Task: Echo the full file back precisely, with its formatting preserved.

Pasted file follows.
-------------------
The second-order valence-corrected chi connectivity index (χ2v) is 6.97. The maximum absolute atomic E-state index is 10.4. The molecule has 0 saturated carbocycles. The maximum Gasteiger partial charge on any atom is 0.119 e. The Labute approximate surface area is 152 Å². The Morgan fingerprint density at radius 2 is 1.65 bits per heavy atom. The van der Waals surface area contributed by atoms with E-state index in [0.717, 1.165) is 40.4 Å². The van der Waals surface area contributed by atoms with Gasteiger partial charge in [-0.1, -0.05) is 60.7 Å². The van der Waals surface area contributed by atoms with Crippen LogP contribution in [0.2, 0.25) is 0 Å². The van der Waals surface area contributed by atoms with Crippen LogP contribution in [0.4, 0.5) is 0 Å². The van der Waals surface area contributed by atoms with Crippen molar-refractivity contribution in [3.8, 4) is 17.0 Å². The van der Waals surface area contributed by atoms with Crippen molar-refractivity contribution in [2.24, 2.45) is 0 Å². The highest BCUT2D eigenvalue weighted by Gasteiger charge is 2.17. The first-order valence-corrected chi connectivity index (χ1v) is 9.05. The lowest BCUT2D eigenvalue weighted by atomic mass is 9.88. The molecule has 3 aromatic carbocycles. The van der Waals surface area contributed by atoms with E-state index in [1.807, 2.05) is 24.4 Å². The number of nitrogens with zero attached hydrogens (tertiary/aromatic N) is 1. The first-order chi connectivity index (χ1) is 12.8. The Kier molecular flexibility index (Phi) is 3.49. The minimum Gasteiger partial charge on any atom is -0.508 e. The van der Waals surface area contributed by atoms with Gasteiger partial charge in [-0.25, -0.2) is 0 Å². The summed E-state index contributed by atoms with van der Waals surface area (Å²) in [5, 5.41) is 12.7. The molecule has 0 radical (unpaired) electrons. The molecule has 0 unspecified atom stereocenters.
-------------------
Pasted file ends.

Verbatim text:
The second-order valence-corrected chi connectivity index (χ2v) is 6.97. The maximum absolute atomic E-state index is 10.4. The molecule has 0 saturated carbocycles. The maximum Gasteiger partial charge on any atom is 0.119 e. The Labute approximate surface area is 152 Å². The Morgan fingerprint density at radius 2 is 1.65 bits per heavy atom. The van der Waals surface area contributed by atoms with E-state index in [0.717, 1.165) is 40.4 Å². The van der Waals surface area contributed by atoms with Gasteiger partial charge in [-0.1, -0.05) is 60.7 Å². The van der Waals surface area contributed by atoms with Crippen LogP contribution in [0.2, 0.25) is 0 Å². The van der Waals surface area contributed by atoms with Crippen LogP contribution in [0.4, 0.5) is 0 Å². The van der Waals surface area contributed by atoms with Crippen molar-refractivity contribution in [3.8, 4) is 17.0 Å². The van der Waals surface area contributed by atoms with Crippen molar-refractivity contribution in [2.24, 2.45) is 0 Å². The highest BCUT2D eigenvalue weighted by Gasteiger charge is 2.17. The first-order valence-corrected chi connectivity index (χ1v) is 9.05. The lowest BCUT2D eigenvalue weighted by atomic mass is 9.88. The molecule has 3 aromatic carbocycles. The van der Waals surface area contributed by atoms with E-state index in [1.807, 2.05) is 24.4 Å². The number of nitrogens with zero attached hydrogens (tertiary/aromatic N) is 1. The first-order chi connectivity index (χ1) is 12.8. The Kier molecular flexibility index (Phi) is 3.49. The minimum Gasteiger partial charge on any atom is -0.508 e. The van der Waals surface area contributed by atoms with Gasteiger partial charge in [-0.25, -0.2) is 0 Å². The summed E-state index contributed by atoms with van der Waals surface area (Å²) in [5, 5.41) is 12.7. The molecule has 0 radical (unpaired) electrons. The molecule has 0 unspecified atom stereocenters.